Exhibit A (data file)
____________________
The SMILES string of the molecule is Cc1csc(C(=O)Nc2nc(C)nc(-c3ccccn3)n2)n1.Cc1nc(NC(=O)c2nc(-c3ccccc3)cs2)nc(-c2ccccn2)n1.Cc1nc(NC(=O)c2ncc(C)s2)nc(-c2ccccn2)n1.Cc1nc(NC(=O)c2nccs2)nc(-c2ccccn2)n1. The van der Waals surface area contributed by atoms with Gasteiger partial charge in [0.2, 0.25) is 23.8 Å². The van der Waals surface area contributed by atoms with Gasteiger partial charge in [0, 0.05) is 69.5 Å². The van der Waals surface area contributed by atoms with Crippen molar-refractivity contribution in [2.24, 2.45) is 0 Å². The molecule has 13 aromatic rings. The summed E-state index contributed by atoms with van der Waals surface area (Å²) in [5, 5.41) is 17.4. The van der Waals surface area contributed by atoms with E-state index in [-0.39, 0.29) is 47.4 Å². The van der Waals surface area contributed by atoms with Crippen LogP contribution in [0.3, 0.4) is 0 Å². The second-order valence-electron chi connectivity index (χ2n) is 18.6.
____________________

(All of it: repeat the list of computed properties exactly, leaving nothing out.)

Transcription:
The SMILES string of the molecule is Cc1csc(C(=O)Nc2nc(C)nc(-c3ccccn3)n2)n1.Cc1nc(NC(=O)c2nc(-c3ccccc3)cs2)nc(-c2ccccn2)n1.Cc1nc(NC(=O)c2ncc(C)s2)nc(-c2ccccn2)n1.Cc1nc(NC(=O)c2nccs2)nc(-c2ccccn2)n1. The van der Waals surface area contributed by atoms with Gasteiger partial charge in [0.2, 0.25) is 23.8 Å². The van der Waals surface area contributed by atoms with Gasteiger partial charge in [0, 0.05) is 69.5 Å². The van der Waals surface area contributed by atoms with Crippen molar-refractivity contribution in [2.24, 2.45) is 0 Å². The molecule has 13 aromatic rings. The summed E-state index contributed by atoms with van der Waals surface area (Å²) in [5, 5.41) is 17.4. The van der Waals surface area contributed by atoms with E-state index in [-0.39, 0.29) is 47.4 Å². The van der Waals surface area contributed by atoms with Crippen LogP contribution in [0.3, 0.4) is 0 Å². The second-order valence-electron chi connectivity index (χ2n) is 18.6.